Scripture Text – Psalm 119
The emphasis in this the longest psalm, and the basic theme, is on the vital ministry and practical use of the Word of God in the inner spiritual life of God’s children. It describes how the Word enables us to grow in holiness and handle the persecutions and pressures that always accompany an obedient walk of faith.
The Word of God performs many wonderful ministries in the life of the devoted believer. If we delight in His Word, learn it, treasure it within, and obey what it says, the Lord will work in us and through us to accomplish great things for His glory! Circumstances may change, but God and His Word remain the same.
He – Ending Well
Please read Psalm 119:33-40 for the background to this section.
Paul (2 Timothy 4:6–8) and Jesus (John 17:4) both ended well, to the glory of God, but not every believer achieves that coveted goal. A good beginning ought to lead to a good ending, but that is not always the case. Lot, Samson, King Saul, Ahithophel, and Demas all made good beginnings, but their lives ended in tragedy. The psalmist wanted to end well, but ending well is the consequence of living well. What are the essentials for a consistent life that ends well?
Learning (verses 33–34). We must pray for spiritual enlightenment so we may learn God’s Word and the way of His Word. It is not enough to read the Bible, outline the books, get answers to questions, and be able to discuss theology. We must come to understand the character of God and the workings of His providence (See Psalms 27:11; 86:11; 103:7). Just as children come to understand the character of their parents and what pleases them, so we must get to know God better and discern His desires. We have a complete revelation of the Lord and His will in the Scriptures, but we need inner illumination to discover what it means to our own lives. Our prayer “Teach me” must be balanced with “Give me understanding,” and both must lead to obedience.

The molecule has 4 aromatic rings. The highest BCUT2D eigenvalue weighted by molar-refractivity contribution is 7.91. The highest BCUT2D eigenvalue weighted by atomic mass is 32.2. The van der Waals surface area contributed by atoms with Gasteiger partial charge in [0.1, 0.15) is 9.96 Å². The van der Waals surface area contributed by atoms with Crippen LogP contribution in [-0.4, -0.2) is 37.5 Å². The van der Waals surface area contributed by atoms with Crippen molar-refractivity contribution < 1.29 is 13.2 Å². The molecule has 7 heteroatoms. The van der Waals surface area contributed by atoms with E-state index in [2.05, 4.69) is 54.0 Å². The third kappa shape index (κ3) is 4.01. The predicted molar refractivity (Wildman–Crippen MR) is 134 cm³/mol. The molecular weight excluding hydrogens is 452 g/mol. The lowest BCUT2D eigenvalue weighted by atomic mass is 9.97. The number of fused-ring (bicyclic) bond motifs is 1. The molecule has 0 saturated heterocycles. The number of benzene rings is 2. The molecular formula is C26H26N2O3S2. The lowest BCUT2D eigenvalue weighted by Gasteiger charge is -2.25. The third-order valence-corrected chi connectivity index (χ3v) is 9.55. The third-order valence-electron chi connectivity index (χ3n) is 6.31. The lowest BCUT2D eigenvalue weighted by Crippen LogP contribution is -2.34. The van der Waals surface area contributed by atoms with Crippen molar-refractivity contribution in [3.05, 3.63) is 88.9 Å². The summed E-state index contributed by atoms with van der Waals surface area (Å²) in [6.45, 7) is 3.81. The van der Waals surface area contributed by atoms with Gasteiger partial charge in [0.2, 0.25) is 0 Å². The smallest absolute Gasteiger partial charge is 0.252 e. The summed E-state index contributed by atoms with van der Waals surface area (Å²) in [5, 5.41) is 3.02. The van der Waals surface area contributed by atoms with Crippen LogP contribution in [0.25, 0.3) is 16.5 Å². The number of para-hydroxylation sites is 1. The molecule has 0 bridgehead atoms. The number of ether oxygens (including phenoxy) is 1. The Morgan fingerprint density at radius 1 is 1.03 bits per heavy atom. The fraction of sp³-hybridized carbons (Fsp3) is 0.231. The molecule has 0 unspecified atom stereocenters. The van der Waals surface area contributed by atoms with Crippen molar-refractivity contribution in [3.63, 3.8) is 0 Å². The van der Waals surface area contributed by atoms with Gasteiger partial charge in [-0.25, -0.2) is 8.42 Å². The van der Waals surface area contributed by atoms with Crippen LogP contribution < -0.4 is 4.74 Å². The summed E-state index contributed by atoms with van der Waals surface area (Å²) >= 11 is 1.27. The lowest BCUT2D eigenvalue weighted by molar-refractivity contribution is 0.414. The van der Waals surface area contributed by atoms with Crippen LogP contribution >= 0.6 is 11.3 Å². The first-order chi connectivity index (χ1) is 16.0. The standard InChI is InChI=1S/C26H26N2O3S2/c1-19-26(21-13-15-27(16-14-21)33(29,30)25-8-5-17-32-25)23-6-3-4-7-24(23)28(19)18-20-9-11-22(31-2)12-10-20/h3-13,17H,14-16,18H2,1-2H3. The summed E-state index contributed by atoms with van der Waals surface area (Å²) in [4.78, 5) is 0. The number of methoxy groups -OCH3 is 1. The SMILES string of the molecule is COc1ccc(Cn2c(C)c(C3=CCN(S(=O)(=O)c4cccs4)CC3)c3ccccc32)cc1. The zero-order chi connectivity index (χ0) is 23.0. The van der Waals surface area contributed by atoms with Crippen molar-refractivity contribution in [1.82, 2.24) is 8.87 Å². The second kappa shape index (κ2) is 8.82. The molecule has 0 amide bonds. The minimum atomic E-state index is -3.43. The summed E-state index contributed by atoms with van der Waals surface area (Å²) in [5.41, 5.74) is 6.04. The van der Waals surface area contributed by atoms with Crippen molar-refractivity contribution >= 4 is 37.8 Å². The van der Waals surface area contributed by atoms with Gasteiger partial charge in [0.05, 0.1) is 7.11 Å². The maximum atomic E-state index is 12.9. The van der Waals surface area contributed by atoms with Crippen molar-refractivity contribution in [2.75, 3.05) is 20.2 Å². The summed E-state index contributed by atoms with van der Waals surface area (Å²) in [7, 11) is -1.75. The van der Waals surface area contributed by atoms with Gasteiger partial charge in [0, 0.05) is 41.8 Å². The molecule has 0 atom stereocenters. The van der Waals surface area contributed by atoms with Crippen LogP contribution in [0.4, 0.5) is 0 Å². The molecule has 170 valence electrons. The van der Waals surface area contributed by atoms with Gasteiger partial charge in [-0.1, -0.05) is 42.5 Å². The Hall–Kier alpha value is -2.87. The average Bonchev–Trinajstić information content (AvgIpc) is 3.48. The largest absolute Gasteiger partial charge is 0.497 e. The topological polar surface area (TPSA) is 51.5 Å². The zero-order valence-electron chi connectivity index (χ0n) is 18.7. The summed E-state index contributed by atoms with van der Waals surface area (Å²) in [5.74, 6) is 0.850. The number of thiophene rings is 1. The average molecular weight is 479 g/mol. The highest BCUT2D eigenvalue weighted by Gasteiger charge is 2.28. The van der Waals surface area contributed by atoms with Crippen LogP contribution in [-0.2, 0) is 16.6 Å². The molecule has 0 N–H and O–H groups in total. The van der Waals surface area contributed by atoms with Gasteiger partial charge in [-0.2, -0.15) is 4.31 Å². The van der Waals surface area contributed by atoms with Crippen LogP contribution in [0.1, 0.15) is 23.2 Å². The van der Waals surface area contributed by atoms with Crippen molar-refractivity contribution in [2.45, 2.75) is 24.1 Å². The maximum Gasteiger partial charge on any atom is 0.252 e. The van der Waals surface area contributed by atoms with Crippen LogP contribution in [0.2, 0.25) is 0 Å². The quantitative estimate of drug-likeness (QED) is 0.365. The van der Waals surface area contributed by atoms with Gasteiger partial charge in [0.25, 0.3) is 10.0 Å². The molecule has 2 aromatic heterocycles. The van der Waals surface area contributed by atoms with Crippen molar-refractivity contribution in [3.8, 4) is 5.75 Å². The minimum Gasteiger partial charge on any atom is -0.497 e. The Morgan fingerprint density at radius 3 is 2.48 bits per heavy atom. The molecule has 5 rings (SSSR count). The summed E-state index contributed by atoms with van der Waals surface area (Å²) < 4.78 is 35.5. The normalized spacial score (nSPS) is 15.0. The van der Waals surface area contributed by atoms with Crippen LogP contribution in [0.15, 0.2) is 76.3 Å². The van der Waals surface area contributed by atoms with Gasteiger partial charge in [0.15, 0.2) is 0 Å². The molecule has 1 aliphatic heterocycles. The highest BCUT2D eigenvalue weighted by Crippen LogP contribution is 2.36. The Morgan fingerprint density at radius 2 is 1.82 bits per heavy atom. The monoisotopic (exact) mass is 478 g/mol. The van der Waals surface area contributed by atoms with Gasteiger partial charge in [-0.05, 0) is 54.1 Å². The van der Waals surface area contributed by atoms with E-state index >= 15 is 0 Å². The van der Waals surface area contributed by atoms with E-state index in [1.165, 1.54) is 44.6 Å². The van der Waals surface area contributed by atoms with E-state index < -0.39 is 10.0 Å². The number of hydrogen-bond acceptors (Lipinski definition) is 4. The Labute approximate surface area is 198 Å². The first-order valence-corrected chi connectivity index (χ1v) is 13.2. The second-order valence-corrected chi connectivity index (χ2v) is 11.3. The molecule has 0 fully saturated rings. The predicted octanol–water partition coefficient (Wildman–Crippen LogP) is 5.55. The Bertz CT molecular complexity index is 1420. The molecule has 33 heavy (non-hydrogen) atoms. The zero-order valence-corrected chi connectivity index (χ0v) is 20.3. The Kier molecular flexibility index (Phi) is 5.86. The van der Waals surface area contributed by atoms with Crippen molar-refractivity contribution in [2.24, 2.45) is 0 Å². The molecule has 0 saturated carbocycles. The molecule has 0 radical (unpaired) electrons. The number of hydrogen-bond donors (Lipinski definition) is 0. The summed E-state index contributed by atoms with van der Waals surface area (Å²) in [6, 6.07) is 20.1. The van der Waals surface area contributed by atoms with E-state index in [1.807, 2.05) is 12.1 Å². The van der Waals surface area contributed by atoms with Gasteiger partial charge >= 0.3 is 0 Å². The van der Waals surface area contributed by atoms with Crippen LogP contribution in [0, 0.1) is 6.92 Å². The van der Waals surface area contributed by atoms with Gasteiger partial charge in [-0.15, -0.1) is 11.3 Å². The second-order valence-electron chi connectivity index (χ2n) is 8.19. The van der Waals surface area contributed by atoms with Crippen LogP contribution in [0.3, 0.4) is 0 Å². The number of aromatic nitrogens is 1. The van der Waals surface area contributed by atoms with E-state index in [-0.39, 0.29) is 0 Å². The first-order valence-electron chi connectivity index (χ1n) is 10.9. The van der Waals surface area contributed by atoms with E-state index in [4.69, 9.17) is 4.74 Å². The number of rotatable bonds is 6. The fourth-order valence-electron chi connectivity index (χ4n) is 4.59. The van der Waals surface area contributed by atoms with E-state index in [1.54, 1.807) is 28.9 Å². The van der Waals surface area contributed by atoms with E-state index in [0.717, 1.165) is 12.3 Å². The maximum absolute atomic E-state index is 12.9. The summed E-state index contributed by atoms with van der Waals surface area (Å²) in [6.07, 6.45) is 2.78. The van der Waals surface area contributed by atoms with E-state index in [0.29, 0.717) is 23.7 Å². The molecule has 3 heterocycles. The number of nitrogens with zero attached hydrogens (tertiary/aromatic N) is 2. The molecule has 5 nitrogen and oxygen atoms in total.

Obeying (verse 35). What we learn with our mind and apprehend with our heart must motivate the will to do what God commands. But our obedience cannot be that of a slave obeying a master in order to avoid discipline. It must be the obedience of a grateful child who delights to please his or her parents. “Doing the will of God from the heart.” – Ephesians 6:6. This was the way Jesus obeyed His Father: “I delight to do Your will, O my God, and Your law is within my heart.” – Psalm 40:8. “I always do those things that please Him.” – John 8:29. If we want to know God’s truth, we must be willing to obey God’s will (John 7:17).
Delighting (verses 36–37). These verses warn us that our hearts and minds (“eyes”) must be focused on the truth of God and not material wealth and the vanities of the world. Outlook determines outcome. Abraham looked for the heavenly city and ended well; Lot looked at Sodom and ended badly (Genesis 13; Hebrews 11:8–16). What the heart loves and desires, the eyes will see (Psalm 101:2–6; Numbers 15:37–41; Jeremiah 22:17). To have one eye on the world and the other on the Word is to be double-minded, and God can not and does not bless double-minded people (James 1:5–8).
Fearing (verses 38–39). The fear (awe and reverent fear) of the Lord is the fear that conquers every fear. The fear of man is the fear that leads to bondage and defeat (Proverb 29:25). The psalmist was not afraid of his enemies; he was afraid of disgracing the Lord and bringing dishonor to His great name. The psalmist claimed the promises of God and trusted God to deal with his enemies; for we live on promises, not explanations. Our faith is tested by the promises of God and our faithfulness is tested by the precepts of God, and both are important. It is not our promises to Him but rather, His promises to us that really count.
Longing (verse 40). To have a deep longing for God’s truth is the mark of a maturing believer. His soul was “consumed with longing” (verse 20 NIV), so much so that he even “panted” for God’s commands (verse 131). He longed for the day when God’s salvation would be revealed (see Romans 8:18–23). Meanwhile, his longing was satisfied by the living Word of God, which is the believer’s honey (verse 103), bread (Matthew 4:4), milk, and solid food (1 Corinthians 3:1–3; Hebrews 5:12–14; 1 Peter 2:1–3).
To Be Continued